Historic Hassell Island is tantalizingly close to Charlotte Amalie but for many years has been more-or-less inaccessible to visitors. However, the U.S. National Park Service is in the process of restoring a former boat-repair building, several forts, and the remnants of a leper’s hospital on the island. Eventually there will be ferry service to Hassell Island, but for now, you can visit by way of a kayak excursion that leaves from Frenchtown and includes a guided tour and hike plus snorkeling on the quiet, windward side of the island.
Top St. Thomas Attractions: Magen’s Bay Beach
One of the most famous beaches in the Caribbean, Magen’s Bay is a fabulous stretch of sand on a U-shaped bay on St. Thomas’s north side. Like all beaches on the island, Magen’s Bay is public, but you’ll have to pay a fee to reach the shoreline -- as one resident put it, you’re basically paying to walk through the parking lot. Most visitors agree that it’s worth the small charge, however, as long as you don’t come when a bunch of cruise ships are in port, when this popular strand can get unbearably crowded. Better then to opt for another spot to spread out your beach towels, such as quiet Hull Bay, also on the island’s north side.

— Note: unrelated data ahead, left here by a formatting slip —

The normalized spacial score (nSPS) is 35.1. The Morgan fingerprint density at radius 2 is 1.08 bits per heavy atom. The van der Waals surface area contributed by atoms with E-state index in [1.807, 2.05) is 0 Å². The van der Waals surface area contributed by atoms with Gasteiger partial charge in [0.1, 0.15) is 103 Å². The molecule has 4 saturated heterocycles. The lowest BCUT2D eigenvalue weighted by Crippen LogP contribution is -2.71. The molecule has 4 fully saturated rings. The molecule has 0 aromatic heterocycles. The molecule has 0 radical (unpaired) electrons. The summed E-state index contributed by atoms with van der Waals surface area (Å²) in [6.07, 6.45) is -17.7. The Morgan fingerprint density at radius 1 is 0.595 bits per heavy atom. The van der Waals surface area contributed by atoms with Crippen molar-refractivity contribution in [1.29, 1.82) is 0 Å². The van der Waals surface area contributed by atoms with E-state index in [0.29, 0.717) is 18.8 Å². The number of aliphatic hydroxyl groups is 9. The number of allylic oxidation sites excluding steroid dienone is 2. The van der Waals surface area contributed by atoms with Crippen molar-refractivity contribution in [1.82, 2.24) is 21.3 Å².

Top St. Thomas Attractions: Coral World Ocean Park
Located between Charlotte Amalie and Red Hook on St. Thomas’ Route 38, Coral World Ocean Park is a stand-alone attraction focused on marine life. Basic admission includes access to the park’s Undersea Observatory and other exhibits; add-ons include Sea Trek, Snuba, shark, turtle, and sea-lion encounter programs, a boat tour aboard the M/V Nautilus, and parasailing. Packages are available from St. Thomas hotels and cruise ships and include transportation, or you can take a cab. Swimming and sunning at nearby Coki Beach is also an option.
Top St. Thomas Attractions: Buck Island Reef National Wildlife Refuge
Located two miles off the south coast of St. Thomas, the Buck Island Reef National Wildlife Refuge is home to the historic Buck Island Lighthouse, which presides over 45-acre Buck Island. There are hiking trails on the island, but the lighthouse is closed to the public, a large rat population keeps the seabirds away. The main attraction here isn't the island itself but the surrounding, wreck-strewn reefs, which are a popular destination for divers and snorkelers.